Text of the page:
When & How to Plant Ornamental Garlic? Care Guide for Alliums
The Allium consists of vegetable, decorative, and medicinal plants that are very important for humans. These include onions, common and ornamental garlic, leek, shallot, chives, and others. However, we must know when and how to plant these species to get the most out of them. Is fall a good time to do this? Forgetting the vegetable garden for a moment, we explore what are the steps to successfully plant ornamental garlic and how to care for it.
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How to Plant Ornamental Garlic: Alliums Care Guide
Ornamental garlic is an attractive plant that flowers in towering balls in May and June. Fortunately, this plant is rather hardy and can be grown in any climate. Alliums are slender plants with giant flowers, or at least quite large ones, which immediately catch the eye not only thanks to their size, but also because of their mauve, lilac, violet, or white shades.
Which Varieties of Ornamental Garlic for Which Purposes?
Given that its habit varies from species to species, you can plant ornamental garlic in beds or on borders, depending on your preferences and the desired goals. Among the large alliums for beds that reach 90 cm/2.95 ft to 1.5 m/4.92 ft high, we can cite the ornamental garlic Mount Everest, the varieties Globemaster and Purple Sensation (Allium hollandicum), and the giant – Allium giganteum. In the foreground of summer flower beds and along the borders, you can consider Allium cristophii, wild garlic, and the Pinball Wizard cultivar which are more modest in size, but just as decorative. The same goes for roundhead garlic or Allium sphaerocephalon – a beautiful late flowering variety (June-July). In a pot or planter, we can consider planting the ornamental garlic Allium insubricum (Lombardy garlic) which does very well in a container.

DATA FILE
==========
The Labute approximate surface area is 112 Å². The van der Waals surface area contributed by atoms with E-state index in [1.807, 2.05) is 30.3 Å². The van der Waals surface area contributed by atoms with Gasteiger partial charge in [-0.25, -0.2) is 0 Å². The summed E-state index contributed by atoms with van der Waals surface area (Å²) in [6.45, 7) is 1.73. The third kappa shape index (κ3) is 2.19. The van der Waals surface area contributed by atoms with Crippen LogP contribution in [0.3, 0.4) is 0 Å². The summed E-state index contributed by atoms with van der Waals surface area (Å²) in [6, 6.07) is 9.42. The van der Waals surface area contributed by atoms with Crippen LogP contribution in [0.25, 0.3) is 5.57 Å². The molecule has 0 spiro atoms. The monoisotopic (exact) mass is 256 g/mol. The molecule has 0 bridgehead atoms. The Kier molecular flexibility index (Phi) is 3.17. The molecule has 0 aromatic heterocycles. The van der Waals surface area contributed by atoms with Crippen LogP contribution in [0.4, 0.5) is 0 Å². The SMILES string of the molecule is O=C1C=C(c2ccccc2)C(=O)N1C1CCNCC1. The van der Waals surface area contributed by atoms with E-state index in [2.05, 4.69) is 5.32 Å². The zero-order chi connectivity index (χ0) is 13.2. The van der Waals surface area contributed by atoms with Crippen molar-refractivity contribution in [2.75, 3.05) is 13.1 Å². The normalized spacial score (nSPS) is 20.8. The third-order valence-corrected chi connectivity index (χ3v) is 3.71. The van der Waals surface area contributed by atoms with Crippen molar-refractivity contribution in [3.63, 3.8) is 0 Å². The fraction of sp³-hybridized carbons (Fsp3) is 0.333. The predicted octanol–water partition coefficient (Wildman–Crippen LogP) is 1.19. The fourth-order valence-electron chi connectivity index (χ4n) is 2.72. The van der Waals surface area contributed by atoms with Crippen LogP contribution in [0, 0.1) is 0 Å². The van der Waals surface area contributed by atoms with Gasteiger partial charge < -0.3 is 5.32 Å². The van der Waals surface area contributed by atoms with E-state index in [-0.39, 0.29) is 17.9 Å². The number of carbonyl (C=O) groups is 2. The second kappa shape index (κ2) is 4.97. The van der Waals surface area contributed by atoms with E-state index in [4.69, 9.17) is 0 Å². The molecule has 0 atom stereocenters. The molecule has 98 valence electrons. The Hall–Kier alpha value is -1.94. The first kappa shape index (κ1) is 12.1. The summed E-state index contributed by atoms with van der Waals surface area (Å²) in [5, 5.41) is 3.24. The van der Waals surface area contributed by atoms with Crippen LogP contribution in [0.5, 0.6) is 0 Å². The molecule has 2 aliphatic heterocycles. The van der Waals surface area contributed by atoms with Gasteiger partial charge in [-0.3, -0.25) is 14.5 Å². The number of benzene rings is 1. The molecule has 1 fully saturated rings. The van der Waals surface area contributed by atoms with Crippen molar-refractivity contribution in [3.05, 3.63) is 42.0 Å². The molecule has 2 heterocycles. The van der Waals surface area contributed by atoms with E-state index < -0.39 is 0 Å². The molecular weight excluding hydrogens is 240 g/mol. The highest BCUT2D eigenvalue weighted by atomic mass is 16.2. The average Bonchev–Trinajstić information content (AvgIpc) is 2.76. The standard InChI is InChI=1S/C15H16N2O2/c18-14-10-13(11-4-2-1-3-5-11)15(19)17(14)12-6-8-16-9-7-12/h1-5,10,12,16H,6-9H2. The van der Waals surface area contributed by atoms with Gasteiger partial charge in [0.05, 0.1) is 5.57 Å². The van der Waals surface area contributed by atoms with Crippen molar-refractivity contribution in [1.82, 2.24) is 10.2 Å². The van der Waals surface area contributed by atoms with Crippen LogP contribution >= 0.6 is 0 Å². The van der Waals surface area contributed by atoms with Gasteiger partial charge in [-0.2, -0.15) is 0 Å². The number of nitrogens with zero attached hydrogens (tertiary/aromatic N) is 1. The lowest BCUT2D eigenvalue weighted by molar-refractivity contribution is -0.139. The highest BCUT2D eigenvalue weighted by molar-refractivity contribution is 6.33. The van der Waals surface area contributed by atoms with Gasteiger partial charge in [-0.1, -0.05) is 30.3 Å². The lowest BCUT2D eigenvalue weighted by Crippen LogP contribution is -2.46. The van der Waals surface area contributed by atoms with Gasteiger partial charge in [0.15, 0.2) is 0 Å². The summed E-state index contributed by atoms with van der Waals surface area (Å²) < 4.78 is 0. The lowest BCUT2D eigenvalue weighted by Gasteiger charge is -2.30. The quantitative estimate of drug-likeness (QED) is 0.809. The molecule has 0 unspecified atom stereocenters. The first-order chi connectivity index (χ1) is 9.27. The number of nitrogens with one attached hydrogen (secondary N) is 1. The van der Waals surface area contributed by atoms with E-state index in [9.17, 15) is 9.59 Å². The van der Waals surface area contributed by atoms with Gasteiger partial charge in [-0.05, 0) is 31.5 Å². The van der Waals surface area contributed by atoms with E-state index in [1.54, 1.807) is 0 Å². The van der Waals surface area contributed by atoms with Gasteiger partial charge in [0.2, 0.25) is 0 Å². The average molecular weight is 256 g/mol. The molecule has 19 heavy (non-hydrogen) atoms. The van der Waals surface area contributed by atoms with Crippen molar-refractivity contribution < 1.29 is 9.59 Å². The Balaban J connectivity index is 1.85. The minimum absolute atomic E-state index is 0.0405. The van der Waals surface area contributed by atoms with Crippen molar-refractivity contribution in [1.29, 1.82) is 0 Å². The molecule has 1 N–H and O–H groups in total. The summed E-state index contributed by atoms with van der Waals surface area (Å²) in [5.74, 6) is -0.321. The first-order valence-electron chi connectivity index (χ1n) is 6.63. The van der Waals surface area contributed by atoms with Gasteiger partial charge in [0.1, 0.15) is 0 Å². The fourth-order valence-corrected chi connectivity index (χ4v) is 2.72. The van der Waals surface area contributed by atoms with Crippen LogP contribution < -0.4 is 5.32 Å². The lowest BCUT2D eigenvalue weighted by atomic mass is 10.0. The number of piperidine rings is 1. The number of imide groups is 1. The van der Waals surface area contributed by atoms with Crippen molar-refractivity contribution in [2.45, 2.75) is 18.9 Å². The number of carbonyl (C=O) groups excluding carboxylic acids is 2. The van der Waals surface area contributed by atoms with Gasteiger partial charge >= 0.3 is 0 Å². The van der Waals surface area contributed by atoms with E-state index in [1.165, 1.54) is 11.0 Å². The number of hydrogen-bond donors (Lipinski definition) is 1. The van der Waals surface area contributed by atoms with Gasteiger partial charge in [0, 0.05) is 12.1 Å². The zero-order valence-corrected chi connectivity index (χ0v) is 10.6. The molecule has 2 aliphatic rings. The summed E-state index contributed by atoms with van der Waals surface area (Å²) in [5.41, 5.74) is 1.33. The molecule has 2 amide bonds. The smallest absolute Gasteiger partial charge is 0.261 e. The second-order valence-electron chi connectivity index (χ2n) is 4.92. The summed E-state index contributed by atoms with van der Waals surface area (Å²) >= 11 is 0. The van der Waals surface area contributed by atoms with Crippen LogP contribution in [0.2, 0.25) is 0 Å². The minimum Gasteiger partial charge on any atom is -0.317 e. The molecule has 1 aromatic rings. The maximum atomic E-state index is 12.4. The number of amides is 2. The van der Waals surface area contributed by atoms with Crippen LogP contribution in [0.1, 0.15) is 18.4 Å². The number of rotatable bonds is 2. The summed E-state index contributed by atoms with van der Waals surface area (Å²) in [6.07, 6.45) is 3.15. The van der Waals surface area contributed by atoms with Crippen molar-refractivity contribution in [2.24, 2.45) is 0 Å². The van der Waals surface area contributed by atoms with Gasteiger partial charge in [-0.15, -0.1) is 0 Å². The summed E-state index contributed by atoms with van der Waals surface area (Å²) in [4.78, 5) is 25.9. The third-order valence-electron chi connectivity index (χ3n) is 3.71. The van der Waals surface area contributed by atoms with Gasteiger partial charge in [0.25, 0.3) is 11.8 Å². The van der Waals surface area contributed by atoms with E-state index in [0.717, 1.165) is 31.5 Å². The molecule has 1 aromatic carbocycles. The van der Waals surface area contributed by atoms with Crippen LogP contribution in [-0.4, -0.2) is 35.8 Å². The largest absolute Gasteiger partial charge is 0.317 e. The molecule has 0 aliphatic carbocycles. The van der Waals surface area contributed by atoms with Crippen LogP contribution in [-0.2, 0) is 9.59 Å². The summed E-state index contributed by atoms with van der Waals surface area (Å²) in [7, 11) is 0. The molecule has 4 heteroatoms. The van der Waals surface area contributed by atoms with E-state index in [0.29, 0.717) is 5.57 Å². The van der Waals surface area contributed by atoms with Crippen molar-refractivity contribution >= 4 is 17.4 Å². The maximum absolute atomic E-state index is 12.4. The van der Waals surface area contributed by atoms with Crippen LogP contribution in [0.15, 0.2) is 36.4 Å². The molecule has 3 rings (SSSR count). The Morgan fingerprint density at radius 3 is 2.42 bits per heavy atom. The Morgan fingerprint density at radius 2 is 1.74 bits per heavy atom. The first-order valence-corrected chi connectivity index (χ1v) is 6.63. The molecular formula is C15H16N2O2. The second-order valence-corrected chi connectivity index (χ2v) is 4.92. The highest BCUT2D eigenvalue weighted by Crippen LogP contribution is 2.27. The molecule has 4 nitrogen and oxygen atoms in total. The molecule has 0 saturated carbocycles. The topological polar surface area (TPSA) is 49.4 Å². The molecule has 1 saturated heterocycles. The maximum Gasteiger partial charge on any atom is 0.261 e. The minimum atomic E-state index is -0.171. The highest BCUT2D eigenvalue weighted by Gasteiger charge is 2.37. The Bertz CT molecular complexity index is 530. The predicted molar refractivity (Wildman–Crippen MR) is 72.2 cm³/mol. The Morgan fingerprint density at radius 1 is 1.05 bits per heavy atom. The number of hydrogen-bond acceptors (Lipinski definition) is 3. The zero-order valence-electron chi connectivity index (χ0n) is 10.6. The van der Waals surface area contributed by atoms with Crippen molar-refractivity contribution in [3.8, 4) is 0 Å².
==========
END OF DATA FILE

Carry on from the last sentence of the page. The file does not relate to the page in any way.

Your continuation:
When and Where to Plant Ornamental Garlic?
For best results, ornamental garlic should be planted in mid-fall. The end of October is usually a good time to plant bulbs. Just like its edible relatives, ornamental garlic prefers a sunny exposure and well-drained soil, as waterlogged soil exposes the bulbs to the risk of rot. Sites sheltered from the wind are more suitable for its cultivation than windy areas, because the long stems lie down in strong winds. Once ornamental garlic begins to flower, its leaves begin to die, and that is why combining it with other plants that keep their foliage in summer is a great idea.
Also read: A Guide to Garden Bulbs for Beginners: Learn How to Take Care of Bulbous Plants All Year Round!
How to Plant Ornamental Garlic?
Prepare your soil by ploughing the land and removing all weeds before planting ornamental garlic. Avoid planting in newly amended soils, since this environment may be too rich in nutrients for Alliums. Plant garlic in fall at a depth of about four times the diameter of the cloves. Smaller Alliums are planted 7.5-10 cm/0.32 ft apart, and larger species need at least 20 cm/0.65 ft between bulbs.
Allium Care Tips
Ornamental garlic is drought tolerant and watering is generally not necessary, except in very dry conditions. Alliums grown in containers, on the other hand, need regular watering, as their soil dries out quite quickly. Amending the soil is not required either.
Finally, removing faded flowers and stems from ornamental garlic after flowering is not an essential operation, but this practice can be useful. As already mentioned, the allium is hardy and does not require special care during the winter. Although, plants in pots and planters can be moved indoors as they are more sensitive to winter cold.
Sources used and experts cited: The Royal Horticultural Society